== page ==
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ravishing

[rav-i-shing] /ˈræv ɪ ʃɪŋ/
adjective
1.
extremely beautiful or attractive; enchanting; entrancing.
Origin
1300-1350
1300-50; Middle English; see ravish, -ing1
Related forms
ravishingly, adverb
Can be confused
ravenous, ravaging, ravishing (see synonym study at ravenous)

ravish

[rav-ish] /ˈræv ɪʃ/
verb (used with object)
1.
to fill with strong emotion, especially joy.
2.
to seize and carry off by force.
3.
to carry off (a woman) by force.
4.
to rape (a woman).
Origin
1250-1300; Middle English ravishen < Middle French raviss-, long stem of ravir to seize ≪ Latin rapere; see rape1
Related forms
ravishedly, adverb
ravisher, noun
unravished, adjective
Can be confused
ravage, ravish.
Synonyms
1. enrapture, transport, enthrall, delight, captivate.
Dictionary.com Unabridged
Based on the Random House Dictionary, © Random House, Inc. 2014.
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Examples from the web for ravishing
  • She is an attractive forty-five-year-old who could, if she dedicated time to herself instead of her work, be ravishing.
  • NO one needs to convince me there is a ton of fabulous winter squash out there, ravishing in hue, shape and surface texture.
  • The resulting photographs are both provocatively blunt and visually ravishing.
  • ravishing as it is, this is a good price for a work painted in gouache on silk laid down on paper, a fragile support and medium.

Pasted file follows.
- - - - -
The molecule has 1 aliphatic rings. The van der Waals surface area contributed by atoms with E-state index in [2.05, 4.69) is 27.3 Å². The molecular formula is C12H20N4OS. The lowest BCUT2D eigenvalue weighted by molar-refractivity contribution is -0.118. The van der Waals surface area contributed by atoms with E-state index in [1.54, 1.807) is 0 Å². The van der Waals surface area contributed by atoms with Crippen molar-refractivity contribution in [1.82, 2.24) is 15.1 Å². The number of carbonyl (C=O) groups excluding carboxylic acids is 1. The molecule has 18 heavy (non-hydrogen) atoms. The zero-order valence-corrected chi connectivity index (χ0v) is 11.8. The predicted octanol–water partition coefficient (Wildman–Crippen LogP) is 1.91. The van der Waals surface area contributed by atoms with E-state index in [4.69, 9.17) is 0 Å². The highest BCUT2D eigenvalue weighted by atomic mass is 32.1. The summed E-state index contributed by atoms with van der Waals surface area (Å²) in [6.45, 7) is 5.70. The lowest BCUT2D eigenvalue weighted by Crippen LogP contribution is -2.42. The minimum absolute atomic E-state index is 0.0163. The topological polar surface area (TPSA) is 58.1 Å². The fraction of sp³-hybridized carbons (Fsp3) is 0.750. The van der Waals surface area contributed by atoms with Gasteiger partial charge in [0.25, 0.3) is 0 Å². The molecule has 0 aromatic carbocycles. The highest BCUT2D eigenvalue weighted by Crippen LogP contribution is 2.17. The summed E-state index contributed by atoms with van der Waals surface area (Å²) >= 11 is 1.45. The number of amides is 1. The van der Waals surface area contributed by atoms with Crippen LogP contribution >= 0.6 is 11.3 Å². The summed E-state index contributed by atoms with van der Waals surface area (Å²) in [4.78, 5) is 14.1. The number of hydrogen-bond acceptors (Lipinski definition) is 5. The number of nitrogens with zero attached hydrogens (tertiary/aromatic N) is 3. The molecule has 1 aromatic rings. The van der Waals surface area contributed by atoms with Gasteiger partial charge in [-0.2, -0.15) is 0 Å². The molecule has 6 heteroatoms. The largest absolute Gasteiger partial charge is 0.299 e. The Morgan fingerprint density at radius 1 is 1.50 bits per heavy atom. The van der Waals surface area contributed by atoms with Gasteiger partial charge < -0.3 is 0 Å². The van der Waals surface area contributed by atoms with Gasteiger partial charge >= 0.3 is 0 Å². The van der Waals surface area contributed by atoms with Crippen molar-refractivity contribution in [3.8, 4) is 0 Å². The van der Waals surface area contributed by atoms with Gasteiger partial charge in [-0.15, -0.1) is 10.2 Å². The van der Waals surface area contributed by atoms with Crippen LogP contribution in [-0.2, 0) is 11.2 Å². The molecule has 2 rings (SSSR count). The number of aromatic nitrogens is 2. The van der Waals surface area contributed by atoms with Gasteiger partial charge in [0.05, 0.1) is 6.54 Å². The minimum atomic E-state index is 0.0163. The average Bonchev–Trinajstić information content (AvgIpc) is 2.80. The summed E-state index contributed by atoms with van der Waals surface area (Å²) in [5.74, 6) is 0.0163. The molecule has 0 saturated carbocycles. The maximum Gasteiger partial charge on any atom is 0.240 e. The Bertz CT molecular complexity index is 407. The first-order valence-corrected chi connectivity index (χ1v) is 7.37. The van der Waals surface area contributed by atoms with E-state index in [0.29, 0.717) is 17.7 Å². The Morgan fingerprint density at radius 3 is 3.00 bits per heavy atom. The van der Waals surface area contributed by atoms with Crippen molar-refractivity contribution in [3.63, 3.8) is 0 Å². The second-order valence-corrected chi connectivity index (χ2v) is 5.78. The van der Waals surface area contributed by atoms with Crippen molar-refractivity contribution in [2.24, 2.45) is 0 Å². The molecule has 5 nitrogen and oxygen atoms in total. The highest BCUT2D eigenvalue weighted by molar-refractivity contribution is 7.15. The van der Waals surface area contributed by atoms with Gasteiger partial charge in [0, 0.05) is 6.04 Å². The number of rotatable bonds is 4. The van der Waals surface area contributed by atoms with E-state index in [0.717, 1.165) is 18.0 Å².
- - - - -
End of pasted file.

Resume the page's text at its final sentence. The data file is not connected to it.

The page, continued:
• And there is also that ravishing little gold-mounted amethyst brooch clasped across a light scarf.
  • The country beauty looked ravishing in a red dress that tied demurely at the neck.
  • From across the pond comes a ravishing collection of scientific imagery.
  • She was ravishing in her tailored jackets and argyle socks.
  • She kneels and prays, tormented only for a moment before breaking out in the ravishing smile of complete acceptance.
  • The ravishing cinematography and simple moral precepts tap universal responses to beauty and truth.
British Dictionary definitions for ravishing

ravishing

/ˈrævɪʃɪŋ/
adjective
1.
delightful; lovely; entrancing
Derived Forms
ravishingly, adverb

ravish

/ˈrævɪʃ/
verb (transitive)
1.
(often passive) to give great delight to; enrapture
2.
to rape
3.
(archaic) to carry off by force
Derived Forms
ravisher, noun
ravishment, noun
Word Origin
C13: from Old French ravir, from Latin rapere to seize
Collins English Dictionary - Complete & Unabridged 2012 Digital Edition
© William Collins Sons & Co. Ltd. 1979, 1986 © HarperCollins
Publishers 1998, 2000, 2003, 2005, 2006, 2007, 2009, 2012
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Word Origin and History for ravishing
n.

"act of plundering," c.1300, verbal noun from ravish (v.).

adj.

mid-14c., "ravenous;" early 15c., "enchanting;" present participle adjective from ravish (v.). The figurative notion is of "carrying off from earth to heaven." Related: Ravishingly.

ravish

v.

c.1300, "to seize (someone) by violence, carry (a person, especially a woman) away," from Old French raviss-, present participle stem of ravir "to seize, take away hastily," from Vulgar Latin *rapire, from Latin rapere "to seize and carry off, carry away suddenly, hurry away" (see rapid). Meaning "to commit rape upon" is recorded from mid-15c. Related: Ravished; ravishing.

Online Etymology Dictionary, © 2010 Douglas Harper
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